Reduction of somatosensory input from the intact hand, as in cutaneous anesthesia, leads to performance improvements in the nonanesthesized hand in healthy volunteers.19 In patients with chronic stroke, cutaneous anesthesia of the intact hand results in behavioral gains in the paretic hand that outlast briefly the duration of the anesthesia20 (indicated by 1 in Figure 2). These findings are consistent with the proposed beneficial influence of immobilization of the intact hand (which reduces somatosensory input from the immobilized limb) in patients with chronic stroke undergoing constraint-induced movement therapy.
Increase in somatosensory input from the paretic hand, eg, by using somatosensory stimulation, may improve motor function21 (indicated by 2 in Figure 2). Motor training of the paretic hand as administered during rehabilitative treatments also increases somatosensory input and results in well-documented behavioral gains.
Anesthesia of a body part proximal to the paretic hand (upper arm, 3 in Figure 2) may become another option to benefit hand motor function.22 In this case, anesthesia of regions of the brachial plexus that innervate the affected upper limb, but not the affected hand, in patients with chronic stroke results in training-dependent improvements in motor function of the paretic hand, a finding consistent with the view that the cortical representation of the paretic hand extended over the nearby deafferented upper arm representation.
Plasticity within the affected motor cortex may be enhanced (4 in Figure 2). Enhancement of the ability of peri-infarct and nonprimary motor regions of the affected hemisphere to respond to motor training or other neurorehabilitative interventions may be important. Cortical stimulation can modify activity in the motor cortex in animals23 and modulates cortical plasticity in humans. For example, TMS synchronously applied to a human motor cortex engaged in a motor training task enhances use-dependent plasticity in the contralateral hand.24 Overall, these findings suggest that noninvasive cortical stimulation could represent an adjuvant to motor training in efforts to recover lost function after cortical lesions like stroke. Consistent with this view, a recent study showed that noninvasive cortical stimulation can enhance motor function in patients with chronic stroke (Friedhelm Hummel, MD, Pablo Celnik, MD, Pascal Giraux, MD, PhD, Agnes Floel, MD, Wan-Hsun Wu, PhD, Christian Gerloff, MD, and L.G.C., unpublished data, 2004.
Activity within the intact motor cortex may be down-regulated (5 in Figure 2). In addition to local effects under the stimulated location, cortical stimulation applied to one site can induce distant effects on cortical function and behavior.25 For example, TMS applied to one motor cortex elicits activation changes in positron emission tomographic scans in the opposite motor cortex. Low-frequency repetitive TMS applied to one motor cortex down-regulates motor cortical excitability in the homonymous motor representation in the opposite hemisphere26 consistent with the concept of a physiologic balance of reciprocal inhibitory projections between both hemispheres. Recent studies showed that this balance is disturbed in patients with cortical lesions such as stroke in the process of generation of a voluntary movement by the paretic hand. Specifically, some of these patients show an abnormally high interhemispheric inhibitory drive from M1 in the intact hemisphere to M1 in the affected hemisphere,18 a finding that is more prominent in more impaired individuals. Therefore, it is possible that one way to enhance motor function in the paretic hand is the down-regulation of activity in the ipsilateral, intact motor cortex (with the purpose of reducing abnormal inhibition from the intact to the affected hemisphere), a hypothesis under investigation. A previous study indeed showed that 1-Hz TMS applied to one motor cortex in healthy individuals results in improvements in motor performance in the ipsilateral hand.27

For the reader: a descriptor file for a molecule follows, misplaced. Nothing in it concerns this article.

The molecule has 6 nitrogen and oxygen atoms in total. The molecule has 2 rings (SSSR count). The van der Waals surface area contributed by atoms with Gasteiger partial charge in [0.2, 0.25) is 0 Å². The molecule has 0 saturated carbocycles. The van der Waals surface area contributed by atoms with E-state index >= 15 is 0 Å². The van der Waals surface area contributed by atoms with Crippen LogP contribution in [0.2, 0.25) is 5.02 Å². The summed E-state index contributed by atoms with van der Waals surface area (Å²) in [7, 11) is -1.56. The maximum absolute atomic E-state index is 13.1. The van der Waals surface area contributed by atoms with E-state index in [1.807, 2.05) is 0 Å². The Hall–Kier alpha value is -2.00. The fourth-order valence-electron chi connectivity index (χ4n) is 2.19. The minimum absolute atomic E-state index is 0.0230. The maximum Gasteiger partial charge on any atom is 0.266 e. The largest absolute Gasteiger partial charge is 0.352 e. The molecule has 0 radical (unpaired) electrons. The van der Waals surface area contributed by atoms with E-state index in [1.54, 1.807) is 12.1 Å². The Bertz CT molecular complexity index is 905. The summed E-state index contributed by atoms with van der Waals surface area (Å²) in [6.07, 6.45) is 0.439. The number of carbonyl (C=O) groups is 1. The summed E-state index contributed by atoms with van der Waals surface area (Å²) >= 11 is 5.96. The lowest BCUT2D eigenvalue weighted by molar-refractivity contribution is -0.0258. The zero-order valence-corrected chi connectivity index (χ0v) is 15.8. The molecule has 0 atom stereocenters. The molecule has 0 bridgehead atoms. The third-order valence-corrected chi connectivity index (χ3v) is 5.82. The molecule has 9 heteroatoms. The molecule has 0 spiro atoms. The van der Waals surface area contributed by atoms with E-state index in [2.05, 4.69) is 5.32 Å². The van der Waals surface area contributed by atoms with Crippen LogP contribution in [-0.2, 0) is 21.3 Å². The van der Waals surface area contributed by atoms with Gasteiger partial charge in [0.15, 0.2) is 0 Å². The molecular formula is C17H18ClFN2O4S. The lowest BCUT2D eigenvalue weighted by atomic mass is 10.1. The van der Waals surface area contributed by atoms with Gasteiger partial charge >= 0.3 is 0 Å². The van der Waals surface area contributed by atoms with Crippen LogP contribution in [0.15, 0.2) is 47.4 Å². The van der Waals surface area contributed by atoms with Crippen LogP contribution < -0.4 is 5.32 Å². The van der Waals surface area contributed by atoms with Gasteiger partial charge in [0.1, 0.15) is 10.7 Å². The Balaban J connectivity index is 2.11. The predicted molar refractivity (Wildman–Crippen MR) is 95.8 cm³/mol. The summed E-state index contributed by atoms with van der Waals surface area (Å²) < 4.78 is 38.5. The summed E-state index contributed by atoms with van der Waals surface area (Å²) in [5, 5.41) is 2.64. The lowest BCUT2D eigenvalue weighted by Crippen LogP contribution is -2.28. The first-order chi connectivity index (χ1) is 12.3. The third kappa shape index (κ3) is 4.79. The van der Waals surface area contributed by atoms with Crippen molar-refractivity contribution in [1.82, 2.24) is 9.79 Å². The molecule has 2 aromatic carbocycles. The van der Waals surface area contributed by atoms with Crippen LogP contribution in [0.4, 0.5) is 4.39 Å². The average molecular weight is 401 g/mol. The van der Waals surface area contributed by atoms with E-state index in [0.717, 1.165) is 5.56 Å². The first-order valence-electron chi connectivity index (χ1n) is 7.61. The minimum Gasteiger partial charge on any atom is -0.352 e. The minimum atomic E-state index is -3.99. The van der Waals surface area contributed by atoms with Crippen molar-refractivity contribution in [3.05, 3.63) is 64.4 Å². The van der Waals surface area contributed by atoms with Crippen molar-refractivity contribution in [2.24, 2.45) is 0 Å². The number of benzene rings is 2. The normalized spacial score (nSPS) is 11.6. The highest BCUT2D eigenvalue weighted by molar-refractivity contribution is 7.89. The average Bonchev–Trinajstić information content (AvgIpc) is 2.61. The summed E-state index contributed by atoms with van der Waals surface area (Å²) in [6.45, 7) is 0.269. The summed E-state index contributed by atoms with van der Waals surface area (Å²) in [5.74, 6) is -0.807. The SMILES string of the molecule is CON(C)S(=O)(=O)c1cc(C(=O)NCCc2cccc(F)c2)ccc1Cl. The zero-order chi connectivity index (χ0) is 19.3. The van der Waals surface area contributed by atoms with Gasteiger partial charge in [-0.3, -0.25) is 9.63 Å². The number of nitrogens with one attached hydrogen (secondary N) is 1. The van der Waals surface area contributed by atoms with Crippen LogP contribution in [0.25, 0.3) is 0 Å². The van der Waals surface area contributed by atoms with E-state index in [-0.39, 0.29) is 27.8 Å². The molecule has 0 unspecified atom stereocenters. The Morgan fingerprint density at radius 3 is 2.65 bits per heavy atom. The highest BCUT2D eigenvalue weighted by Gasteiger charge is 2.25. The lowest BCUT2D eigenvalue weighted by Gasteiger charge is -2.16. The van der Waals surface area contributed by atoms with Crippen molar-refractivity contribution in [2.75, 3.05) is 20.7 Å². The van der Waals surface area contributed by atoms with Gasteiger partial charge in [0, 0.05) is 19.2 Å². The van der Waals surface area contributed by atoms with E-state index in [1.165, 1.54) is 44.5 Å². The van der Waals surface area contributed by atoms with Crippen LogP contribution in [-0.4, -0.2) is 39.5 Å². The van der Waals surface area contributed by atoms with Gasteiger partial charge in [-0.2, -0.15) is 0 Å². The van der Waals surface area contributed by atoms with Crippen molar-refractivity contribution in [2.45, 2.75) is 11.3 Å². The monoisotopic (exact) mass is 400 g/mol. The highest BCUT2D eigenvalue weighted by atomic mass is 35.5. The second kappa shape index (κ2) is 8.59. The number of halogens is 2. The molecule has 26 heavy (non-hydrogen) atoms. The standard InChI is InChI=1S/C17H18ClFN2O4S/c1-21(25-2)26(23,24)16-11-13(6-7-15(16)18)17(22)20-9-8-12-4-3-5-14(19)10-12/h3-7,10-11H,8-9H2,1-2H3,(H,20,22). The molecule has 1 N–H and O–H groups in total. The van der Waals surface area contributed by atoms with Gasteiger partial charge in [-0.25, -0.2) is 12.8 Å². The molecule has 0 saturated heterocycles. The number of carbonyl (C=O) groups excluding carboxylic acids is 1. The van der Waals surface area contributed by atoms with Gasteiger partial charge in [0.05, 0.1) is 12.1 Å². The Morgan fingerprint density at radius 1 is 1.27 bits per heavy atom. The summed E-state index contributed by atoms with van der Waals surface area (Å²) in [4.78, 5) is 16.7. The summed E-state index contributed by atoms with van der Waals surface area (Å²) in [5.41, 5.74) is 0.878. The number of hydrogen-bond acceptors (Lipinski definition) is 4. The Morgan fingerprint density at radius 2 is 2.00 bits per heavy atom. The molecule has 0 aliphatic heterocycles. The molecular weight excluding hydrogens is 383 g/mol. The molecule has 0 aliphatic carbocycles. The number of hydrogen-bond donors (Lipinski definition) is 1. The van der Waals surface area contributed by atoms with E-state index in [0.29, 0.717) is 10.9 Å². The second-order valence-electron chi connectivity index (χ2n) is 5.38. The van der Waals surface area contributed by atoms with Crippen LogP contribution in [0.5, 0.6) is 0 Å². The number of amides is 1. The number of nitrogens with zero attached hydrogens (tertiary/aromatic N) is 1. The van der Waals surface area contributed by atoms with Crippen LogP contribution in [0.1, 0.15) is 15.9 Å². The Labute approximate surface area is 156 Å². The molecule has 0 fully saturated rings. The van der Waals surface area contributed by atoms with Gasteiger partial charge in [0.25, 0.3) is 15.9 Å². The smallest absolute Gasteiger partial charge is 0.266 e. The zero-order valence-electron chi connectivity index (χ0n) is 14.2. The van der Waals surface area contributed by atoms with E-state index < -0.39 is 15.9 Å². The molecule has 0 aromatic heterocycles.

Pharmacological interventions may enhance recovery processes acting on adrenergic and dopaminergic neurotransmission. In addition to the previously described behavioral and physiological interventions, recovery processes can be substantially influenced by pharmacologic strategies that influence adrenergic and dopaminergic neurotransmission.28
It is likely that neuroimaging (functional magnetic resonance imaging, positron emission tomography) and electrophysiologic (TMS, electroencephalography, magnetoencephalography) techniques will enhance our understanding of the mechanisms underlying the beneficial effects of particular interventions. Recent studies have shown increased task-related activation in affected hemispheres (eg, in M1 or PMd) and reduced activation in unaffected hemispheres after a period of treatment,29-31 but it remains to be determined whether these results relate to the mechanisms or only the consequences of the rehabilitative process. Further experiments that test the effects of interventions on particular aspects of brain function, eg, use-dependent plasticity,7 in different patient groups may help unravel the underlying mechanisms. Such an approach could allow treatments to be targeted at suitable patients. Furthermore, the timing of an intervention may also be important. For example, modulating attention toward a motor task may be more or less beneficial depending on the chronicity of the stroke.32
In summary, recent studies have started to unveil the mechanisms underlying human cortical plasticity and its relationship to recovery of motor function after focal brain lesions. On the basis of this increased understanding, novel interventional strategies are being tested that raise hope for the development of new treatments for this condition.
Correspondence: Leonardo G. Cohen, Human Cortical Physiology Section, National Institute of Neurological Disorders and Stroke, Bldg 10, Room 5N226, National Institutes of Health, Bethesda, MD 20817 (firstname.lastname@example.org).
Accepted for Publication: July 16, 2004.
Author Contributions: Drs Ward and Cohen contributed equally to all aspects of this study.